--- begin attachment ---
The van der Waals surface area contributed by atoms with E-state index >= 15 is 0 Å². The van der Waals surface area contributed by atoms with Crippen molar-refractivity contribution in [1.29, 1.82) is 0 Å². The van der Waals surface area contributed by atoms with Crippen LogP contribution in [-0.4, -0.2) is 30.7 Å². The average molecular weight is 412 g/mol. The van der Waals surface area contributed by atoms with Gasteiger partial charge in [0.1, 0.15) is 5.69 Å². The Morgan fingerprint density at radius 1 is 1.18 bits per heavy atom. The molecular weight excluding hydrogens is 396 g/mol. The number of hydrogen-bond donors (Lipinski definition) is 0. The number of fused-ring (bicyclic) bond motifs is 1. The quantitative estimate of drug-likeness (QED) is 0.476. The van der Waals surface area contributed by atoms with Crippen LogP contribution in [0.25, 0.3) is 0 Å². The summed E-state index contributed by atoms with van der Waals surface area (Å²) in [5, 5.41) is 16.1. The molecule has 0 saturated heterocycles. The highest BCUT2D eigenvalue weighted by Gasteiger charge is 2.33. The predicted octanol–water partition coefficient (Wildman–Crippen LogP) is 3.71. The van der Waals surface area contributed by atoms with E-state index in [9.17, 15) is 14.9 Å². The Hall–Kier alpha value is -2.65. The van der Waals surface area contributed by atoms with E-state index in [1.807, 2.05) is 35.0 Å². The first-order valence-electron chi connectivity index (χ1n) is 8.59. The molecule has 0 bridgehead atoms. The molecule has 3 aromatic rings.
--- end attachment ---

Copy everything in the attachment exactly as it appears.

The van der Waals surface area contributed by atoms with E-state index >= 15 is 0 Å². The van der Waals surface area contributed by atoms with Crippen molar-refractivity contribution in [1.29, 1.82) is 0 Å². The van der Waals surface area contributed by atoms with Crippen LogP contribution in [-0.4, -0.2) is 30.7 Å². The average molecular weight is 412 g/mol. The van der Waals surface area contributed by atoms with Gasteiger partial charge in [0.1, 0.15) is 5.69 Å². The Morgan fingerprint density at radius 1 is 1.18 bits per heavy atom. The molecular weight excluding hydrogens is 396 g/mol. The number of hydrogen-bond donors (Lipinski definition) is 0. The number of fused-ring (bicyclic) bond motifs is 1. The quantitative estimate of drug-likeness (QED) is 0.476. The van der Waals surface area contributed by atoms with Crippen LogP contribution in [0.25, 0.3) is 0 Å². The summed E-state index contributed by atoms with van der Waals surface area (Å²) in [5, 5.41) is 16.1. The molecule has 0 saturated heterocycles. The highest BCUT2D eigenvalue weighted by Gasteiger charge is 2.33. The predicted octanol–water partition coefficient (Wildman–Crippen LogP) is 3.71. The van der Waals surface area contributed by atoms with E-state index in [9.17, 15) is 14.9 Å². The Hall–Kier alpha value is -2.65. The van der Waals surface area contributed by atoms with E-state index in [1.807, 2.05) is 35.0 Å². The first-order valence-electron chi connectivity index (χ1n) is 8.59. The molecule has 0 bridgehead atoms. The molecule has 3 aromatic rings.